“Know where you’re going?” Lee asked. He had added a tougher tone to his voice and nearly tacked the words little lady to the end of his question.
He then ran up and touched her on the shoulder. On second thought, touching her wasn’t the best of ideas. Who responds well to being grabbed by a strange man from behind?
“Who are you?” she asked.
“Lee,” he said. “Sorry.” Why was he so out of breath? He needed to get out more. “I was asking if you knew where you were going.”
“Not quite,” the woman said, “but I’m fine by myself.” She turned to leave, the stuff in her hair clattering like bones cast in a basin. Odds and lots.
“Well,“ Lee said, “I’m from here.” It felt weird to say that again. Was he really? Could he claim to be a part of the very soil of a place he’d left so long ago?
“You are?” she asked. Then shrugged. “So’s my friend. What of it?”
“Friend? You’re here to see a friend?”
“Yeah. I… yeah. You said you’re from here?”
“Yup,” Lee said. “Well, I was from here. Originally. I’m not anymore, kind of like you, but…”
“Why’d you leave?” she asked.
“Family baggage,” he said. “Sometimes a prophet’s unwelcome in his hometown.”
“Vagabond,” she said. “I get it. I’ve been wandering my whole life.” Her shoulders relaxed, she smirked. Was she letting her guard down?
Lee tried again. “Listen, you going to Karma? Let me at least walk with you. The only lady I know here is super sick and…“ He couldn’t. He couldn’t talk about it to someone that wasn’t his uncle. Too deep, too fresh.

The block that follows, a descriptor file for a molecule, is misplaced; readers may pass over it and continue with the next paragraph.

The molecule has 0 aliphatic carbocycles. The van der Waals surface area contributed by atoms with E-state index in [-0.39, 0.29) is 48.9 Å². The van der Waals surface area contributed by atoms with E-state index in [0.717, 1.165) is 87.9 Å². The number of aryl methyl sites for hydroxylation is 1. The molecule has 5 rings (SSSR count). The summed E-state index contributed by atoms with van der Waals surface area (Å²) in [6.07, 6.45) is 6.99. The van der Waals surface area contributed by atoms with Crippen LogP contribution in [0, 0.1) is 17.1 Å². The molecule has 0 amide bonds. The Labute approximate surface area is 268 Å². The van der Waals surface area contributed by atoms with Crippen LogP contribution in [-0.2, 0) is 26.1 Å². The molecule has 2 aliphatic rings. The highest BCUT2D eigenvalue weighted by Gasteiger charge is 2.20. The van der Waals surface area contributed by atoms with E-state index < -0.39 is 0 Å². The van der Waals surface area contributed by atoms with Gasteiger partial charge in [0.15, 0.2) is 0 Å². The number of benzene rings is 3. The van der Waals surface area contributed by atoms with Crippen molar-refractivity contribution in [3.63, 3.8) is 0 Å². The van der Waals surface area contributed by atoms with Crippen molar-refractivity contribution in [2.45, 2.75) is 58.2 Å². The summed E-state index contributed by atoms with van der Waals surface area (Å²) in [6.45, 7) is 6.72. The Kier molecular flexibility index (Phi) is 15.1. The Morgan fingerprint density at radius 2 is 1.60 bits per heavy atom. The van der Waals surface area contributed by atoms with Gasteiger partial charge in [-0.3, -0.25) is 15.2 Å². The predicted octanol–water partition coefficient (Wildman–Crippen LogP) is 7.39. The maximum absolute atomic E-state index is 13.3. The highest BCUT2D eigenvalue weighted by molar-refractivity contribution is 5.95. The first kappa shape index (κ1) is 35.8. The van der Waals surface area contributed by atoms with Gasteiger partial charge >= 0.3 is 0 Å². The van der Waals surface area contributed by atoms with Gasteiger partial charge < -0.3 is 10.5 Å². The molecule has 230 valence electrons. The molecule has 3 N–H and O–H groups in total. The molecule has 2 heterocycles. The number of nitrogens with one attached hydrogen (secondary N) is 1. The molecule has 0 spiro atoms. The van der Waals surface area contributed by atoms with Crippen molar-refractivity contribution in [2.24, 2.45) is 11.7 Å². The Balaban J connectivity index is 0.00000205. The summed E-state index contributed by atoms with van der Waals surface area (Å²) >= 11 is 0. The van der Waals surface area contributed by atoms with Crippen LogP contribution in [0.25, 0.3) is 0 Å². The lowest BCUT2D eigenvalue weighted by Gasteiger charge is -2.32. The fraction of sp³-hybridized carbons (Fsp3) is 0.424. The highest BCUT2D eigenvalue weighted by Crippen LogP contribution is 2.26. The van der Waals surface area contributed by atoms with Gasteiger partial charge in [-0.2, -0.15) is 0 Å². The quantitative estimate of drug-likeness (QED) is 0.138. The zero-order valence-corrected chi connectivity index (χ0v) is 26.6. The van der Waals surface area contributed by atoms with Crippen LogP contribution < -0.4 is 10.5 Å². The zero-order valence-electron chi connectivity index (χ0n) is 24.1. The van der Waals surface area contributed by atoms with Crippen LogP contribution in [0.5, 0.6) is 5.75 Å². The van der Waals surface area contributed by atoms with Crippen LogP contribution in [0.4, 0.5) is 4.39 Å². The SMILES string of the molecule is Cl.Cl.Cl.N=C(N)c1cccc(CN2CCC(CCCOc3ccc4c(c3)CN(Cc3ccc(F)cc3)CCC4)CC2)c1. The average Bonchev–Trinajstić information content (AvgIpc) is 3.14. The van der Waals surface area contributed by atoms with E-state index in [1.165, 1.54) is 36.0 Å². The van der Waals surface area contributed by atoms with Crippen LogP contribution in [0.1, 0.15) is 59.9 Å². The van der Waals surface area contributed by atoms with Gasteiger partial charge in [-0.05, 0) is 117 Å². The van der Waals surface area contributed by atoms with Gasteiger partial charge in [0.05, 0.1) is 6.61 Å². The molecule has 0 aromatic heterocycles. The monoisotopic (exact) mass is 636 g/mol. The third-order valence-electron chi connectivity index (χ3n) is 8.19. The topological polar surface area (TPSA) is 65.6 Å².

“Sick?” she asked.
She wasn’t looking at him so he played it off. “Yeah,” Lee said, “with some…yes. Forget about that, look I… can I at least walk with you a little while?”
She was quiet. Had she noticed? At this point, he wasn’t very good at controlling himself. The car ride there had nearly unmade him.
Lee said, “I don’t really have anyone else.”
She hadn’t noticed. She’d been busy thinking of the last time she heard those words “super sick” in person, of the smell of sterilized equipment and the sound of ruffling charts, the taste of crappy chocolate milk – a taste like someone had powdered chocolate scratch-and-sniff stickers and stirred them dispassionately into pasture-fried two-percent milk. She thought of the touch of thick graphite under her fingers as her little girl thumbs rifled through those enigmatic charts, searching, searching.
Lee wiped his face and said, “I can’t see her right now. Can I at least walk you to Karma?”
“Her?” Maya asked. “You make it sound like you’d rather see her than me if you had half a chance, whoever this her is.” She gave him the tiniest of shoves.
“She’s my mom,” Lee said. “You could come see her with me?”
Then she turned and then she noticed the redness in his eyes. You can’t quite hide the redness. “Already asking me to come see the family?” Maya asked. “Gee, kid, you move fast…”
“Not like that. I mean maybe like that,” Lee said. How could he save this? He just wanted— “Nevermind. Let’s walk.”
She shrugged and said, “Sure.”
With the golden light of the morning to guide them, they moved through the heart of Joplin and Lee’s curiousity got the better of him again. “What brings you to town?”
“Art,” Maya said. She sniffed.
“Yeah,” Lee said. “There’s a growing undercurrent of art in Joplin, I hear…”
“Not like that,” she said and the slightest twinge of sarcasm entered her tone. “Old fart art. Stuff for old rich ladies like me.”
What a weird thing to say. Lee asked, “You’re rich?”
Maya scoffed and said, “I’m old.”
“If you’re old, then I’m having my midlife,” Lee said. “Miss…”
“Maya,” she said. “And thank you.”